Set during the 1967 Detroit riots, Kathryn Bigelow and Mark Boal’s latest docu-drama focuses on the Algiers Motel murders in which three young black men were killed during a police brutality incident. Bigelow and Boal have had success exploring real-world events like the Iraq war (The Hurt Locker, for which both won Oscars), and the hunt for Osama bin Laden (Zero Dark Thirty), with Bigelow’s hand-held aesthetic and Boal’s journalistic qualities combining to make powerful and intense action-driven dramas. The Algiers Motel murders are right up their alley, and especially suited to their half-documentary, half-narrative style since there is no clear timeline for what really happened inside the Algiers Motel on the night of July 25, 1967, which gives them the room to invent and tell a story, which they do with a mixed result.

The movie begins with an animated sequence setting up the state of racial tension in 1960s America, and then moves to a raid of an illegal nightclub in Detroit. With tensions already high, the raid turns into a riot, and as sections of Detroit burn, in come the state troopers and National Guard. Several key characters are established: Melvin Dismukes (John Boyega), a security guard working near the Algiers Motel; Cleveland Larry Reed (Algee Smith), a Motown singer on the brink of making it; Fred (Jacob Latimore), Larry’s friend and sort-of roadie; and Officer Krauss (Will Poulter), an obvious psychopath who never should have been given a badge in the first place.

The beginning of Detroit is a little uneven as Bigelow sets the board and cuts between perspectives, but the overall sense of a city on the brink and individuals pushed to their limits is strong and effective. And small moments work well, too, particularly one in which Krauss and his two fellow officers talk about the riots and the black community as they cruise Detroit. They barely look old enough to shave, but their paternalism is clear and, frankly, disgusting. It’s a smooth piece of staging that sharply illustrates the “father knows best” attitude of white supremacy.

Once the action moves to the Algiers Motel, Detroit explodes into gripping, gut-wrenching horror. Krauss, already in trouble for shooting an unarmed black man in the back, is in his element, degrading and torturing the black men and two white women he finds in the Algiers Motel during a search for a sniper. That there is no sniper doesn’t matter—Krauss is determined to play his games and Poulter gives a wily, wired performance, digging into the most despicable aspects of Krauss’s power games without flinching. (The only other actor who really matches Poulter’s energy is Anthony Mackie as one of the motel residents Krauss terrorizes, and their scenes are among the sharpest in the film.) The motel scenes are brutal and sickening and go a long way to answering questions like, “Well why didn’t he just comply?” Bigelow effectively captures the chaos and terror of the moment when authority is abused and innocent people punished just for existing.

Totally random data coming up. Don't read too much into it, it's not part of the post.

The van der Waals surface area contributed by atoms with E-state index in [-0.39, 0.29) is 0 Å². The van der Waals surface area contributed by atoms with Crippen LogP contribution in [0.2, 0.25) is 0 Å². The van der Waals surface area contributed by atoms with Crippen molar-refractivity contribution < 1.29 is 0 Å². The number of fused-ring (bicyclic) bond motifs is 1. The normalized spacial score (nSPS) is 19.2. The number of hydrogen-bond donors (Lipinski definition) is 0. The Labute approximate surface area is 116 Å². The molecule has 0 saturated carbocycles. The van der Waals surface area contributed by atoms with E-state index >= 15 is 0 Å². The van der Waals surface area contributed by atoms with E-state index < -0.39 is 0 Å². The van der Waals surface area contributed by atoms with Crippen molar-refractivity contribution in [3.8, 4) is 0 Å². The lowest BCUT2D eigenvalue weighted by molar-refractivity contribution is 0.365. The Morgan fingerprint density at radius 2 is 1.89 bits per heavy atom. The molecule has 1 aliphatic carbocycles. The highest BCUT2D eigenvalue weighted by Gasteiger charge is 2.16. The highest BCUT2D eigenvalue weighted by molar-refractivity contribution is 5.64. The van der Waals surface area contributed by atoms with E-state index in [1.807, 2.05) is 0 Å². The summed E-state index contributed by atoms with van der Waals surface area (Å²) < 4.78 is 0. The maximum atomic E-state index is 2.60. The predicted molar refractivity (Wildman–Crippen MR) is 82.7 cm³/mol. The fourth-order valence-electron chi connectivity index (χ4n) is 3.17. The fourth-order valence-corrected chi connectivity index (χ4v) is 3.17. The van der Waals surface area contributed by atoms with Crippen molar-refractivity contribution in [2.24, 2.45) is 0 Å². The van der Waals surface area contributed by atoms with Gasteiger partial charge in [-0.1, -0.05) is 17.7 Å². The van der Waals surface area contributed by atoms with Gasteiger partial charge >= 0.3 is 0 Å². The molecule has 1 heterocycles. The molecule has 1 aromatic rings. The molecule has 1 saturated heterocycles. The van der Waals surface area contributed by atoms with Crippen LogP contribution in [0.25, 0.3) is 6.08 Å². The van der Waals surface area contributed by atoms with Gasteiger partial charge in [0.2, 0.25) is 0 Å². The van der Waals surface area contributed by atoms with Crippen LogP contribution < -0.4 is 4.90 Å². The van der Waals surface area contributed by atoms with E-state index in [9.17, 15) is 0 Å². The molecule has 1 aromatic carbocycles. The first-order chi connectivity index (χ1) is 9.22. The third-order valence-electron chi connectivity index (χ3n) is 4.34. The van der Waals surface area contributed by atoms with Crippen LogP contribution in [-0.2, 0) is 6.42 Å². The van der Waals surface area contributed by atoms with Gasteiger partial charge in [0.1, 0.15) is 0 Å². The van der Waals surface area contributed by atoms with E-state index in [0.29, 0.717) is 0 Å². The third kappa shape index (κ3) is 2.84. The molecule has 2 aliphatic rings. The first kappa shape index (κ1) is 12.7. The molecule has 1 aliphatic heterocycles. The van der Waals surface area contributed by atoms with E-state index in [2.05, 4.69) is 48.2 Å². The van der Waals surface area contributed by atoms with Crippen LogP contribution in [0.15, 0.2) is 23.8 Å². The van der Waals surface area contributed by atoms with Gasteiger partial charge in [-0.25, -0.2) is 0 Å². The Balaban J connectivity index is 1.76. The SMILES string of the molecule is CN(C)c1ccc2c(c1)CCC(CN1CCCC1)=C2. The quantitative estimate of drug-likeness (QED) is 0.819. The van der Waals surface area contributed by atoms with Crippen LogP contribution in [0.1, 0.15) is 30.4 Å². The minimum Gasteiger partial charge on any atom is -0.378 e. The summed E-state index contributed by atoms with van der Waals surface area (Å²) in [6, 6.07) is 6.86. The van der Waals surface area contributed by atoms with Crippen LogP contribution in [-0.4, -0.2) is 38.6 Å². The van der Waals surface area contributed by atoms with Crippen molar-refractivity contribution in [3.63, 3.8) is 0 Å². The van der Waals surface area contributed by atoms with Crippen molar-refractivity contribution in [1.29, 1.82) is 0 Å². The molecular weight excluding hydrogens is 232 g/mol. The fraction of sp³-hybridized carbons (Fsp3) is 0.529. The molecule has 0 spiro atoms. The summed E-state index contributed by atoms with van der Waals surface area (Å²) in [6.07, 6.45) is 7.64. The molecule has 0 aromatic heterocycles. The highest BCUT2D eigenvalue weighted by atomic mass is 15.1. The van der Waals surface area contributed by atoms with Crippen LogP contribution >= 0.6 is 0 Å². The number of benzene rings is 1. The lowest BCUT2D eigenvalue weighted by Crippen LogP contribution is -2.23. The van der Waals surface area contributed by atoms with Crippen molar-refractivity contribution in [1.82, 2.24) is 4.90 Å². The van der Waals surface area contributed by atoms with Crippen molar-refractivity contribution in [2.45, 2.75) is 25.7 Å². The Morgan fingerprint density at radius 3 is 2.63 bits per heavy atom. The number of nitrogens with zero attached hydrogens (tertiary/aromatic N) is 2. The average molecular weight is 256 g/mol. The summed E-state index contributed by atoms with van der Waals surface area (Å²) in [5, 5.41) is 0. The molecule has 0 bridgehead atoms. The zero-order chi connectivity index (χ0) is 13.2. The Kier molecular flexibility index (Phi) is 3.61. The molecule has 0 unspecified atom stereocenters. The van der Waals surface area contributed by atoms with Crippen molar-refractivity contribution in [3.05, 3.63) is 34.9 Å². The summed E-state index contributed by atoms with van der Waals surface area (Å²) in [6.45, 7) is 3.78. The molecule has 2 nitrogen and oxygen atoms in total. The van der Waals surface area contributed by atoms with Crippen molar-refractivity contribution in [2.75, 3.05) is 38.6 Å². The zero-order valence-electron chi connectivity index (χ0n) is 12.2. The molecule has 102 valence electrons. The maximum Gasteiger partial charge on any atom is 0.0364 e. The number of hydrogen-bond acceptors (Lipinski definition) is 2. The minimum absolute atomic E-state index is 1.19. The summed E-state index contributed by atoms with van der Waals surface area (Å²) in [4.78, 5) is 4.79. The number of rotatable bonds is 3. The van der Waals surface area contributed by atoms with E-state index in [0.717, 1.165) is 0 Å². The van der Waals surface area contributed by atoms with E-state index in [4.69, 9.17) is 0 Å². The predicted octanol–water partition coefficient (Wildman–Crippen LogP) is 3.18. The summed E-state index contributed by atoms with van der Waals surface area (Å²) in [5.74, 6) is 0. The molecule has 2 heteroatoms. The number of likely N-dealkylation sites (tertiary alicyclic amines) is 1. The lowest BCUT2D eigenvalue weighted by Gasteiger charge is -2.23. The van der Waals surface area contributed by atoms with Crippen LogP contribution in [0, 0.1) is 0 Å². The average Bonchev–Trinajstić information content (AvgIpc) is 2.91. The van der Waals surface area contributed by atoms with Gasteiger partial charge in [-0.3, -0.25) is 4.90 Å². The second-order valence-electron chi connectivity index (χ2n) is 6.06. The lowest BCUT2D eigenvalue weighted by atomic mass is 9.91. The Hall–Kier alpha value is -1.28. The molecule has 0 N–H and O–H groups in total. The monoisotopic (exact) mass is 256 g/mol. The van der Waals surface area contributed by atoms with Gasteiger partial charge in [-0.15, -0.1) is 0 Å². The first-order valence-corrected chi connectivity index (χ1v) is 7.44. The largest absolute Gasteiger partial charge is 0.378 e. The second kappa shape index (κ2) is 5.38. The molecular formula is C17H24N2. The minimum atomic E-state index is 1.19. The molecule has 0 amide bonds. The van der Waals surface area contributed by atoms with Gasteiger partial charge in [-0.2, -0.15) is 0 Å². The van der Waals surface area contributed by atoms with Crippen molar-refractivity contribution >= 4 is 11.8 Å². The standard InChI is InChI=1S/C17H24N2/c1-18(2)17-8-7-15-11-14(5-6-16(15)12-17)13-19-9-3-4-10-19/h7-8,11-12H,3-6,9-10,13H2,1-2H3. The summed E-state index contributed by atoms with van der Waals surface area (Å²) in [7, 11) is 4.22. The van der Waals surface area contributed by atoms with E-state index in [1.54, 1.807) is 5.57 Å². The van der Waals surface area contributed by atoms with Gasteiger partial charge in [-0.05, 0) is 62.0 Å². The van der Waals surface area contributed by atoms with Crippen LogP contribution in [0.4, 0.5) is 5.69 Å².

Unfortunately, Detroit falters in the aftermath of the Algiers Motel incident. The film skips between the victims’ families, a mini courtroom drama for the police trial, and scenes of Cleveland Larry Reed trying to put his life back together. After the churning terror of the motel, these post-script montages are anti-climactic and somewhat deflate the emotional impact of the motel scenes.

Bigelow and Boal have succeeded in the past by focusing their larger interests on specific stories—The Hurt Locker explores the toll battle and adrenaline addiction takes at large by zeroing in on one soldier within a high-pressure and elite Army unit, and Zero Dark Thirty reduces the war on terror to one woman’s perspective while trying to get a bureaucracy to believe her. In comparison, Detroit is not as sharply focused. The story is no less important and is certainly relevant to our present moment, but the narrative isn’t perched on any one point, and the result is a slightly rambling, shaggy story that doesn’t land as well as it could.

Detroit will make you sick and it’s TRYING to make you sick, so on that level, it works. But while Detroit is very good at making you feel things, it’s less good at telling a complete story. The film almost feels unfinished, as if there was a final punctuation left off the page. But perhaps that’s the point, because in real life, this story continues to play out time and time again. What is happening has happened, and will keep happening until we make a greater effort to change.